At the end of this week, after multiple changes to the date, my son and his partner are getting married! It’s an event we are looking forward to for many reasons, not least of which is the opportunity for our family to come together. We enjoy each other’s company, it will lift our spirits, and I suspect will have a positive effect on our wellbeing particularly as restrictions are being eased this week.
There is a good deal of evidence emerging of the impact of joy on productivity, health and the reputation of the brands where workers are experiencing it. A study conducted in 2015 by the University of Warwick’s Centre for Competitive Advantage in the Global Economy found that happier employees are more productive by an average of 12% and, in some cases, up to 20% more than a control group.
A place where people enjoy what they are doing or the environment in which they work are:
- More productive
- More engaged with their colleagues
- More likely to talk about their company to others (a positive effect on brand reputation)
- Experiencing an increase in the ability to learn
Not all aspects of work are enjoyable. However, research by the Mayo Clinic indicates that if even 20% of what we do is invigorating or life giving then the incidence of burn out goes down significantly.
As leaders you have to think about the kind of working environment that you are creating for those that you lead. The roles that people have cannot be 100% about a person’s strengths. However, as research by the Mayo Clinic indicates, to be something that is life giving rather than draining it needs to have parts that fit the person and will engender joy.
Teams can be brilliantly productive when there is a joy in the collaboration. As you look back on your team experiences you will have more positive views of some than others. One thing is for sure, if the team environment is going to be one that has higher productivity then fun will be a component of that experience. Environments like this do not happen by accident. Intentional thought must be given to create places where team members enjoy working with one another.
“Enjoy”- a word we often say to those who tell us about an event or celebration they are going to attend. At its root it is a French word which means literally to be in joy. As I was researching this topic, I came across the following quote:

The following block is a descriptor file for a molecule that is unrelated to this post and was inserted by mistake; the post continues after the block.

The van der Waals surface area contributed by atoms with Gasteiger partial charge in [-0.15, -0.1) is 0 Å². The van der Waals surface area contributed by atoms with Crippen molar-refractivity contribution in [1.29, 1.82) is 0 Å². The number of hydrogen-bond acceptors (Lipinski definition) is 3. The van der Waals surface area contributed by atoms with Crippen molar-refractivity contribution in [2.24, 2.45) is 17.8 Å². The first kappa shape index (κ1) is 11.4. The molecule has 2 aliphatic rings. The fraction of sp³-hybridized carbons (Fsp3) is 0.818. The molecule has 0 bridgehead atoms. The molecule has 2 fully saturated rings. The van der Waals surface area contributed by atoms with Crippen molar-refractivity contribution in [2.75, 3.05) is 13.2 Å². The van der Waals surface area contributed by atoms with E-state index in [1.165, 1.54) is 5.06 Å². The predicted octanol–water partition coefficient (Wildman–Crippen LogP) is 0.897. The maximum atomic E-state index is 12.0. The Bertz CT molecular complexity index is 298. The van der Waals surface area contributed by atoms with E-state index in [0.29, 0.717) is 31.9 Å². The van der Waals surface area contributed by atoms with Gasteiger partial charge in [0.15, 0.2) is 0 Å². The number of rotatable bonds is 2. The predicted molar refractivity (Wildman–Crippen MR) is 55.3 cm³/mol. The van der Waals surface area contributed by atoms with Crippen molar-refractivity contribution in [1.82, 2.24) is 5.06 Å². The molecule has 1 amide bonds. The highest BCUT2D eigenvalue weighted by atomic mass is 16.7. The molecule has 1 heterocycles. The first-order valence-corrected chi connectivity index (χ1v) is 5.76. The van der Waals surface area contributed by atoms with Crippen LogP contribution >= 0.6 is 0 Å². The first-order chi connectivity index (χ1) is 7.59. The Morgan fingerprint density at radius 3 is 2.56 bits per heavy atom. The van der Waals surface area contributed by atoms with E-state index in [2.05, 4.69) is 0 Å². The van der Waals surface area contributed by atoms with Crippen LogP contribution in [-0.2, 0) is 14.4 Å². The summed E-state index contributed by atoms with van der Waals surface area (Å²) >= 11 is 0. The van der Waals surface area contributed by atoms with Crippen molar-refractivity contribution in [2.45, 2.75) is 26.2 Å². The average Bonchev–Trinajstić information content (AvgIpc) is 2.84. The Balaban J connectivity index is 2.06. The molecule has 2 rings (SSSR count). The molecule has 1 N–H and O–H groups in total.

“Joy; the kind of happiness that doesn’t depend on what happens.” David Steindl-Rast
This is a challenge. It challenges the way we think. At an individual level, thinking about things that bring us joy changes our perspective on the present. The feelings associated with those events are brought to the fore.
This quote brings focus to the difference between happiness and joy. Happiness is a feeling, a mood that sometimes we have and sometimes we don’t. Joy, however, is a decision. The same set of circumstances will be approached completely differently by two people. Some people seem to have tapped into a reservoir of joy that enables them to keep going in the most adverse of situations. These people affect the atmosphere around them. Their joy is contagious.
What is it that brings you joy? How can you focus more on those things?
As restrictions ease, in England at least, we have to remember that to be in joy is not just a feeling generated by what is happening around us. It is a decision, where we choose to focus on the opportunity for joy as once again we are able to interact with friends, family and colleagues. Yes, we need to enjoy aspects of our work because that is the fuel for our life. We also need to remember that it is possible to be in joy despite what happens to us.
It is interesting that much of our joy is generated around our interaction with other people. I am going to enjoy being able to have time with family and friends this weekend. I hope you are too.
Whatever you have experienced or are about to experience remember to be in joy.
Photo by MI PHAM on Unsplash